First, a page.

sparge at gmail.com
Sat Sep 9 16:30:31 UTC 2017
On Sat, Sep 9, 2017 at 8:29 AM, Stuart LaForge <avant at sollegro.com> wrote:
> Actually, a libertarian argument could be made for inheritance tax or
> other forms, preferably free market, of redistribution of the wealth of
> the deceased.
> First off, inheritance is a form of economic rent which is a technical
> term for unearned wealth gained in the absense of production value, risk,
> or opportunity cost. All forms of economic rent are market inefficiencies
> and are considered to be factors in the unprecedented inequality we see
OK, but then aren't gifts also rent?
Second, the USian founding fathers thought that inheritance was part of
> the trappings of European aristocracy. They abolished the English laws of
> primogeniture in the colonies because they felt it wrong for the dead to
> enforce their will upon the living in perpetuity and they were worried it
> would give rise to an American nobility.
But we still have inheritance.
Ur economist Adam Smith had this to say on the subject:
> "A power to dispose of estates forever is manifestly absurd. The earth and
> the fulness of it belongs to every generation, and the preceding one can
> have no right to bind it up from posterity. Such extension of property is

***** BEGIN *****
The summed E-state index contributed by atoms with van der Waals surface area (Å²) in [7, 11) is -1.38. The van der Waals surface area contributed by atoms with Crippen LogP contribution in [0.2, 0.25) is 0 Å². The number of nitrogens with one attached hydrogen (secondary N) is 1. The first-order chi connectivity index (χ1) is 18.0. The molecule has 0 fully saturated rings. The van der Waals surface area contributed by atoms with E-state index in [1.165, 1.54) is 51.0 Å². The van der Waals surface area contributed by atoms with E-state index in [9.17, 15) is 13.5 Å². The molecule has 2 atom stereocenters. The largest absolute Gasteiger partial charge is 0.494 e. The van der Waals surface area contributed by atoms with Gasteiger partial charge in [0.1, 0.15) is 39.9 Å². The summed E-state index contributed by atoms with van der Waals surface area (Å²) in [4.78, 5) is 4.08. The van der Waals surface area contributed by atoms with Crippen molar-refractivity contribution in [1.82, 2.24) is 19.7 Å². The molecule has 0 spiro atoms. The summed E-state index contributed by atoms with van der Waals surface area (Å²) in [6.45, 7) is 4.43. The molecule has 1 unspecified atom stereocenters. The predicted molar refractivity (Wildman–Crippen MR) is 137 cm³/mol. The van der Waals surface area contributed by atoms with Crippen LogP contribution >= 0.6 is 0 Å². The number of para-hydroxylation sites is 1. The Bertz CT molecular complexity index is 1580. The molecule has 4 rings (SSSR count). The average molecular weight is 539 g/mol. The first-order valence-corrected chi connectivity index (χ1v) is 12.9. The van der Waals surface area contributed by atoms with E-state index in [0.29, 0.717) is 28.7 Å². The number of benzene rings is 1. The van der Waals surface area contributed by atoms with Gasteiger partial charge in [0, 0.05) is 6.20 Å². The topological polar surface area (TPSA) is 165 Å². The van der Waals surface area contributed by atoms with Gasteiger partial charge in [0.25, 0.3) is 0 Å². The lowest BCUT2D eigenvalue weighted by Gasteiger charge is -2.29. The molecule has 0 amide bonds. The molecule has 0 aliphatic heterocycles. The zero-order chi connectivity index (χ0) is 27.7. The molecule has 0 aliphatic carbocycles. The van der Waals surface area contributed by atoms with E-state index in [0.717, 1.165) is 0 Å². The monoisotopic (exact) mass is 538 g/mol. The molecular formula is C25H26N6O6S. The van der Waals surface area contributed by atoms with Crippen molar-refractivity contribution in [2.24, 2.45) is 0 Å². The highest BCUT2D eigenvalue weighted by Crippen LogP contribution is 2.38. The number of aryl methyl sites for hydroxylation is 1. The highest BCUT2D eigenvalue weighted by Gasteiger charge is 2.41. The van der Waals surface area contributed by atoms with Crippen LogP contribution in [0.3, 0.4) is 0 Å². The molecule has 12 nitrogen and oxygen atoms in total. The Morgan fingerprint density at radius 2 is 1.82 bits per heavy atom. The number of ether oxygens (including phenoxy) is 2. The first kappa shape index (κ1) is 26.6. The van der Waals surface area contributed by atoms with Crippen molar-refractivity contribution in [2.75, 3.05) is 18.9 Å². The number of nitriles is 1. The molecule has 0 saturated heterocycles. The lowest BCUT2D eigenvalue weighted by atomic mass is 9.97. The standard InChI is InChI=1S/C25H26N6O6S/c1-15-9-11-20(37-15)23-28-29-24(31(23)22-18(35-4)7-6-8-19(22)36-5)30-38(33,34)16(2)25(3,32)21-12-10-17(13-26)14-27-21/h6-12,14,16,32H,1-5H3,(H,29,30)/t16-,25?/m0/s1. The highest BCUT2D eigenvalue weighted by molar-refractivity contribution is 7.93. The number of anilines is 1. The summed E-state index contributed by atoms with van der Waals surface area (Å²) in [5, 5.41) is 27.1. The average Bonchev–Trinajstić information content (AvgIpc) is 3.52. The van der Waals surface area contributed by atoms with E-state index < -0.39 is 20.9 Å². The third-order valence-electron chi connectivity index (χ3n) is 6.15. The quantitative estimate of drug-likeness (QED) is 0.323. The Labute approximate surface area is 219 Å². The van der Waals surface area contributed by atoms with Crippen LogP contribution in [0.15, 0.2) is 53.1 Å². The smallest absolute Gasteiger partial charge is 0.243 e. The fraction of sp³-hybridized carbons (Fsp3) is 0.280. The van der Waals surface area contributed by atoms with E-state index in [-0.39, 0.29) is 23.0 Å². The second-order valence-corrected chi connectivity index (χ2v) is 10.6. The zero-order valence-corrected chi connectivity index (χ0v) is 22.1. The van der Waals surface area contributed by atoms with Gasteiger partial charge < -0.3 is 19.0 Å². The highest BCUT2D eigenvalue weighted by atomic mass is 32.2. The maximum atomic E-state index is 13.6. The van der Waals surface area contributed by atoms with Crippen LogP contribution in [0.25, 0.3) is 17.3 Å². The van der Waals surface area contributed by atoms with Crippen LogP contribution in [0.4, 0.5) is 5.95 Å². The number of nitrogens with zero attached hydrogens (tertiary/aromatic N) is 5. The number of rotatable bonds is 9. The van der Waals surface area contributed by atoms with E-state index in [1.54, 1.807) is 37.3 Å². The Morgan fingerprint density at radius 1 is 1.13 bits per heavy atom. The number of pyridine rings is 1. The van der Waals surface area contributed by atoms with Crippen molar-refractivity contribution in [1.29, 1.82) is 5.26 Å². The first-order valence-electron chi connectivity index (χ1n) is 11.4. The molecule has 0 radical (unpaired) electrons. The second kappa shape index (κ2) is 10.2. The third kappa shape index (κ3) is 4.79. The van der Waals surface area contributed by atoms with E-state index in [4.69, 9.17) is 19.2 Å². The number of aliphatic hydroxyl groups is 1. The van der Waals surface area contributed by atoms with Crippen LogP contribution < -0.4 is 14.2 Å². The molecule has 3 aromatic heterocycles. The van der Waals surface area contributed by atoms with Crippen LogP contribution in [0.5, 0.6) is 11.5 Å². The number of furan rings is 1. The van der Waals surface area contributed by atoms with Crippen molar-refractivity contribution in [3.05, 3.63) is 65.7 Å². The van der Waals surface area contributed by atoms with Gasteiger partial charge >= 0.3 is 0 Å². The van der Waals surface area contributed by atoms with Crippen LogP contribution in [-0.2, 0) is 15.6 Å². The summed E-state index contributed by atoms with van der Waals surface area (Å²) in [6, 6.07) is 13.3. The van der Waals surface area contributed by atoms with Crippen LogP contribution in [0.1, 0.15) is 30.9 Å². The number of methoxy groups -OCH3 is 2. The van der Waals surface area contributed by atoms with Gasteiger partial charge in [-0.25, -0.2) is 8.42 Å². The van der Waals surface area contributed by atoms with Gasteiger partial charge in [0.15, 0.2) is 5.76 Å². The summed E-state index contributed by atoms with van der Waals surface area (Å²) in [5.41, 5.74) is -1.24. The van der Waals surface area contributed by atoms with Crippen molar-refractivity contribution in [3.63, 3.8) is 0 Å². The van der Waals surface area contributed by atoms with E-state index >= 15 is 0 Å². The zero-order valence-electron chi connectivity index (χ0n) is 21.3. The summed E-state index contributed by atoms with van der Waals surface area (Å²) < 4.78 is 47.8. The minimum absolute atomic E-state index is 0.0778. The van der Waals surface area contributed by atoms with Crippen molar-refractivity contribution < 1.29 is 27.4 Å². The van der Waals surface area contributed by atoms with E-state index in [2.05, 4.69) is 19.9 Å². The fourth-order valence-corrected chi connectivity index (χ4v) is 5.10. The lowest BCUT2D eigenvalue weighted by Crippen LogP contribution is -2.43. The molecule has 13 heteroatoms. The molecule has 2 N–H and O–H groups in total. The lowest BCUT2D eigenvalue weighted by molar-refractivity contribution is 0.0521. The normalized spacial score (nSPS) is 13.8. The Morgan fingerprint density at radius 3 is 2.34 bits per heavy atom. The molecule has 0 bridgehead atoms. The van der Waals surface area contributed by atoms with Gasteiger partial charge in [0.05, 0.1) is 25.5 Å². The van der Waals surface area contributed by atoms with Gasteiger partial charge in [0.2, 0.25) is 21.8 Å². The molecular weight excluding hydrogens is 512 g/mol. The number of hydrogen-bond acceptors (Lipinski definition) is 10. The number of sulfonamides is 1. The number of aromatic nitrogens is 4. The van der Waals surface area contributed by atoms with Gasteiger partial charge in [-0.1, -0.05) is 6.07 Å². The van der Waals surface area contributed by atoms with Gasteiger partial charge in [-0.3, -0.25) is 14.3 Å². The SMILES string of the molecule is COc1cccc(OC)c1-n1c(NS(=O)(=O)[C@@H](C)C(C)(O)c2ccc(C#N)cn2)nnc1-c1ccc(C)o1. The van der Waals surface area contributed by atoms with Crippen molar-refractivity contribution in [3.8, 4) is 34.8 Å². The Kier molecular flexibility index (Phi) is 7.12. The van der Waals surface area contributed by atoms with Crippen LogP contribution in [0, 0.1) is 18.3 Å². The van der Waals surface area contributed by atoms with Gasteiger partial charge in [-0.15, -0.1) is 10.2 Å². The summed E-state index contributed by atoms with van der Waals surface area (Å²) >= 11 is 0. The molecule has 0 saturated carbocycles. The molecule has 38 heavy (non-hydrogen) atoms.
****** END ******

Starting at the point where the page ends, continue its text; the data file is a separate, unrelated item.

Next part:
> quite unnatural. There is no point more difficult to account for than the
> right we conceive men to have to dispose of their goods after death."-
> Adam Smith
Property ownership "forever" is absurd. Property (land) ownership at all is
"quite unnatural". I'm not sure how you can prevent a parent from giving
something to a child. And under the default American rules, property is
divided among all of the heirs, so if you continue that "forever", the
heirs will be inheriting microscopic parcels.
> As someone with libertarian leanings myself, I feel that inheritance
> brings into conflict my values of freedom and meritocracy. Whereas a part
> of me wants the ability to distribute my estate as I see fit, another part
> of me realizes that I will have no way of knowing whether I would approve
> of how that wealth was used by my heirs. Were I to know, I might want to
> change my mind.
> So I might be in favor of some free market method of redistributing wealth
> above and beyond whatever would be adequate to comfortably support ones
> heirs. Although I am loathe to let government do it.
I sorta think people should be able to decide what to do with their
holdings, I'm OK with gifts while one is alive and bequests or inheritance
at death. If one wants to set up a trust or fund that distributes it, or
donate to an existing one, that's fine too. I'm strongly opposed to
government intervention in the process.
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